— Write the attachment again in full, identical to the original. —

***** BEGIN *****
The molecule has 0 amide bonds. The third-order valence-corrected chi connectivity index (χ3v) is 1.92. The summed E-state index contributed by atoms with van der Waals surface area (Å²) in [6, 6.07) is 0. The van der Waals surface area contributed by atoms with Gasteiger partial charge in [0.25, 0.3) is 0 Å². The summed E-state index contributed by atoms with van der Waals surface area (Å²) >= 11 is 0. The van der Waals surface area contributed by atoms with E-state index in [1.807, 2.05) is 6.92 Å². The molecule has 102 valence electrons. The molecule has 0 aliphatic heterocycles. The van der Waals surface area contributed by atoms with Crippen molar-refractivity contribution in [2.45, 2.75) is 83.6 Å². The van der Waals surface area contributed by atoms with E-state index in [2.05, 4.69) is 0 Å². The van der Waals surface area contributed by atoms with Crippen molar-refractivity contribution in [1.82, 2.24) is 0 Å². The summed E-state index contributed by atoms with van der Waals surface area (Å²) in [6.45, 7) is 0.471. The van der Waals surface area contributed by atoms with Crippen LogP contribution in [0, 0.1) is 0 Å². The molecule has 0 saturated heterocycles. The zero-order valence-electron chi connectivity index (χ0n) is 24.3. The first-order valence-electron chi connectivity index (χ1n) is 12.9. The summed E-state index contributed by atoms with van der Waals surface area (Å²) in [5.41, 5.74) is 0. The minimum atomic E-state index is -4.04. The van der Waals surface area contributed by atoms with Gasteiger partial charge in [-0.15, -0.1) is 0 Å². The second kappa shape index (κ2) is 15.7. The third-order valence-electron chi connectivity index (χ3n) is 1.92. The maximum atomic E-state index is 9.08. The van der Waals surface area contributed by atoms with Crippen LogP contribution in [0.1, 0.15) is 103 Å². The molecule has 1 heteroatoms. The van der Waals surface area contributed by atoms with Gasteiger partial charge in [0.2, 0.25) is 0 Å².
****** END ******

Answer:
The molecule has 0 amide bonds. The third-order valence-corrected chi connectivity index (χ3v) is 1.92. The summed E-state index contributed by atoms with van der Waals surface area (Å²) in [6, 6.07) is 0. The van der Waals surface area contributed by atoms with Gasteiger partial charge in [0.25, 0.3) is 0 Å². The summed E-state index contributed by atoms with van der Waals surface area (Å²) >= 11 is 0. The van der Waals surface area contributed by atoms with E-state index in [1.807, 2.05) is 6.92 Å². The molecule has 102 valence electrons. The molecule has 0 aliphatic heterocycles. The van der Waals surface area contributed by atoms with Crippen molar-refractivity contribution in [2.45, 2.75) is 83.6 Å². The van der Waals surface area contributed by atoms with E-state index in [2.05, 4.69) is 0 Å². The van der Waals surface area contributed by atoms with Crippen molar-refractivity contribution in [1.82, 2.24) is 0 Å². The summed E-state index contributed by atoms with van der Waals surface area (Å²) in [6.45, 7) is 0.471. The van der Waals surface area contributed by atoms with Crippen LogP contribution in [0, 0.1) is 0 Å². The molecule has 0 saturated heterocycles. The zero-order valence-electron chi connectivity index (χ0n) is 24.3. The first-order valence-electron chi connectivity index (χ1n) is 12.9. The summed E-state index contributed by atoms with van der Waals surface area (Å²) in [5.41, 5.74) is 0. The minimum atomic E-state index is -4.04. The van der Waals surface area contributed by atoms with Gasteiger partial charge in [-0.15, -0.1) is 0 Å². The second kappa shape index (κ2) is 15.7. The third-order valence-electron chi connectivity index (χ3n) is 1.92. The maximum atomic E-state index is 9.08. The van der Waals surface area contributed by atoms with Crippen LogP contribution in [0.1, 0.15) is 103 Å². The molecule has 1 heteroatoms. The van der Waals surface area contributed by atoms with Gasteiger partial charge in [0.2, 0.25) is 0 Å².